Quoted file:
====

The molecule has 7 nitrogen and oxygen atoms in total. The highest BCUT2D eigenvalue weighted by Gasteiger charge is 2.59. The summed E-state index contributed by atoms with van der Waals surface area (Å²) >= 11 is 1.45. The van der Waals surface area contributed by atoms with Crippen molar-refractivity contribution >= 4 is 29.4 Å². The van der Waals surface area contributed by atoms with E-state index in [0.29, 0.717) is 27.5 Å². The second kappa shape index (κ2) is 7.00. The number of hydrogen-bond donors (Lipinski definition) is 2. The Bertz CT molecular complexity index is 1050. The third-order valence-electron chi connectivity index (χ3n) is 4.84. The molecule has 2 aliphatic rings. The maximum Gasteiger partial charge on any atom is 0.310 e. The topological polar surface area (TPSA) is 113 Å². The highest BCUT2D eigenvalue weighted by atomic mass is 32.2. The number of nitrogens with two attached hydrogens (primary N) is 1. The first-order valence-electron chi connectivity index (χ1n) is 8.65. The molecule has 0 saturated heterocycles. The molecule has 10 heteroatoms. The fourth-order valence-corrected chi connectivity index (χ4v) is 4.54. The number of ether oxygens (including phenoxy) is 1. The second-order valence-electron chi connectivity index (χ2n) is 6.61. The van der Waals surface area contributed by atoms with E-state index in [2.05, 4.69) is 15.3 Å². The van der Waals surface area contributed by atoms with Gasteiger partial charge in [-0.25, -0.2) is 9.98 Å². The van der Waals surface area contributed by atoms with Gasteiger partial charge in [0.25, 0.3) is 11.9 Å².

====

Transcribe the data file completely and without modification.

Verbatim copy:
The molecule has 7 nitrogen and oxygen atoms in total. The highest BCUT2D eigenvalue weighted by Gasteiger charge is 2.59. The summed E-state index contributed by atoms with van der Waals surface area (Å²) >= 11 is 1.45. The van der Waals surface area contributed by atoms with Crippen molar-refractivity contribution >= 4 is 29.4 Å². The van der Waals surface area contributed by atoms with E-state index in [0.29, 0.717) is 27.5 Å². The second kappa shape index (κ2) is 7.00. The number of hydrogen-bond donors (Lipinski definition) is 2. The Bertz CT molecular complexity index is 1050. The third-order valence-electron chi connectivity index (χ3n) is 4.84. The molecule has 2 aliphatic rings. The maximum Gasteiger partial charge on any atom is 0.310 e. The topological polar surface area (TPSA) is 113 Å². The highest BCUT2D eigenvalue weighted by atomic mass is 32.2. The number of nitrogens with two attached hydrogens (primary N) is 1. The first-order valence-electron chi connectivity index (χ1n) is 8.65. The molecule has 0 saturated heterocycles. The molecule has 10 heteroatoms. The fourth-order valence-corrected chi connectivity index (χ4v) is 4.54. The number of ether oxygens (including phenoxy) is 1. The second-order valence-electron chi connectivity index (χ2n) is 6.61. The van der Waals surface area contributed by atoms with E-state index in [2.05, 4.69) is 15.3 Å². The van der Waals surface area contributed by atoms with Gasteiger partial charge in [-0.25, -0.2) is 9.98 Å². The van der Waals surface area contributed by atoms with Gasteiger partial charge in [0.25, 0.3) is 11.9 Å².